Roan Mountain: World’s largest display of rhododendron, grassy balds with 3-state views

Best place to view June rhododendron bloom

For years we’ve aspired to visit Roan Mountain in late June, hoping to catch the world’s largest natural rhododendron garden at its peak. This year we finally made it. Arriving with lofty expectations, and just a little fear that we might be disappointed after all the wait, Roan Mountain exceeded our very high hopes.

One moment you are walking through dense spruce forests that conjure up visions of Harry Potter, when suddenly the trail opens up to miles of grassy high mountain balds with views of the Blue Ridge Mountains for miles. Famous for its rhododendron, the area also boasts big swaths of orange flame azalea and numerous wildflowers, including the rare Gray’s Lillie first discovered at Roan Mountain.

We’ve heard Roan compared to the treeless highlands of Scotland. For us, the treeless expanses conjure up visions of the movie Sound of Music (probably because we visited the site in Austria where the movie was filmed in October). Many say Roan Mountain is the most beautiful section of the entire 2,190-mile Appalachian Trail.

Carver's Gap is the starting point for our hike.
Carver's Gap is the starting point for our hike.
The world's largest natural rhododendron garden usually peaks in late June.
The world's largest natural rhododendron garden usually peaks in late June.

Roan Mountain is actually a series of five summits

Straddling the North Carolina/Tennessee border, Roan Mountain is actually a series of five summits extending several miles rather than a single peak. We started our hike at Carver’s Gap, the lowest elevation of the area, but still lofty by Appalachian Mountain standards at 5,512 feet. Grassy Ridge Bald at the end of our journey stands at 6,189 feet.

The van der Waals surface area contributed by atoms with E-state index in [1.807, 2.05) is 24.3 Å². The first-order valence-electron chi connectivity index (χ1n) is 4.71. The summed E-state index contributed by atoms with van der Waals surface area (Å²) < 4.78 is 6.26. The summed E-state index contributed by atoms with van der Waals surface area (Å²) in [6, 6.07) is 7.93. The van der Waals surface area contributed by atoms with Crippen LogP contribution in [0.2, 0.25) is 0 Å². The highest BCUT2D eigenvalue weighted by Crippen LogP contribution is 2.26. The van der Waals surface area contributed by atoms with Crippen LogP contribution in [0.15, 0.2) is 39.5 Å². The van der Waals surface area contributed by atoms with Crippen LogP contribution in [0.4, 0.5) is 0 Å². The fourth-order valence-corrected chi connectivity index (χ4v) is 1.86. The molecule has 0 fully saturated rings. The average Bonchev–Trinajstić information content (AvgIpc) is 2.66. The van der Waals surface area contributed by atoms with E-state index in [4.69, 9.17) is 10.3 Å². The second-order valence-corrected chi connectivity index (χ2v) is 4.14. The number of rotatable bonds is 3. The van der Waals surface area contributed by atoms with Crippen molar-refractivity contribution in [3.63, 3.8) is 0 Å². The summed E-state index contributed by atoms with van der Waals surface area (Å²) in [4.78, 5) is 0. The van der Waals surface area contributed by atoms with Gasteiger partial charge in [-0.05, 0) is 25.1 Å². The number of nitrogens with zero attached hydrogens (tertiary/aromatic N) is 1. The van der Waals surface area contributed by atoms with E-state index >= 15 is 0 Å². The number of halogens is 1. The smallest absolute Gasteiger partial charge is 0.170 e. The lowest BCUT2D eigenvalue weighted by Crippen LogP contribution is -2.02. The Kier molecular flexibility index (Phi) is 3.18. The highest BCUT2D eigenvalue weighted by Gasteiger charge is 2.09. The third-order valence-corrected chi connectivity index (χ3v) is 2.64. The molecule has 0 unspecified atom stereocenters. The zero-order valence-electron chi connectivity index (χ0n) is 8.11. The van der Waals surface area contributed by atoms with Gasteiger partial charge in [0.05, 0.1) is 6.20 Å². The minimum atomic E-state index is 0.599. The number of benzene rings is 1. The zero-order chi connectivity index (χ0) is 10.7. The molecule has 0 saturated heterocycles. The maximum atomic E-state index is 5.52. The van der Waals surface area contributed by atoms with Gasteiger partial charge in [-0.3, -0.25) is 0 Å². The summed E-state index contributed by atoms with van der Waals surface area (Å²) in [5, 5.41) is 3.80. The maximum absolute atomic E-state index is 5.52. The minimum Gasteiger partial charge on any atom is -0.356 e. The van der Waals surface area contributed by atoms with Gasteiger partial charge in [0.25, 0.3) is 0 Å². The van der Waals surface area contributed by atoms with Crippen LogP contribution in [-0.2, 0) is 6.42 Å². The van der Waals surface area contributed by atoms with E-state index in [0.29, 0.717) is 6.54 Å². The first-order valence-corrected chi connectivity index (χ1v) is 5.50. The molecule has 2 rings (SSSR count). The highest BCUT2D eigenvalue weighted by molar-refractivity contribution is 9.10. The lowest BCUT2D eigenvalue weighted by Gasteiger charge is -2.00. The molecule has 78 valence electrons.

Because of the high elevation, hikers should prepare for windy and cooler weather. Parking is limited and the hike is popular. The lot was full when we arrived at 10:30 a.m. Fortunately we found a gravel pull-out a few hundred yards away. There’s a pit toilet at the parking area. If that’s not your thing, the Roan Mountain State Park visitor’s center on Tennessee Highway 143 en route to Carvers Gap has toilets, though when we visited toilets were closed because of COVID-19 precautions.

Traveling east from Carver’s Gap we hiked to Round Bald, Jane’s Bald and Grassy Ridge Bald, following the Appalachian Trail most of the route. Carver’s Gap sits in the middle of five Roan Mountain peaks. Hiking west from the parking area leads you to Roan High Knob and Roan High Bluff. There is parking available near these peaks for shorter hike options ($3 fee with flush toilets), and the popular Rhododendron Gardens and Cloudland Trails. There was such a mob of people and limited parking during our June visit that we skipped this section, planning to visit next time we come.

Ours was a day-trip (what I now call a day-cation), preferring our own beds during COVID-19. You could easily justify more time here. Camping sites and cabin rentals (which we hear are superb) are nearby in Roan Mountain State Park.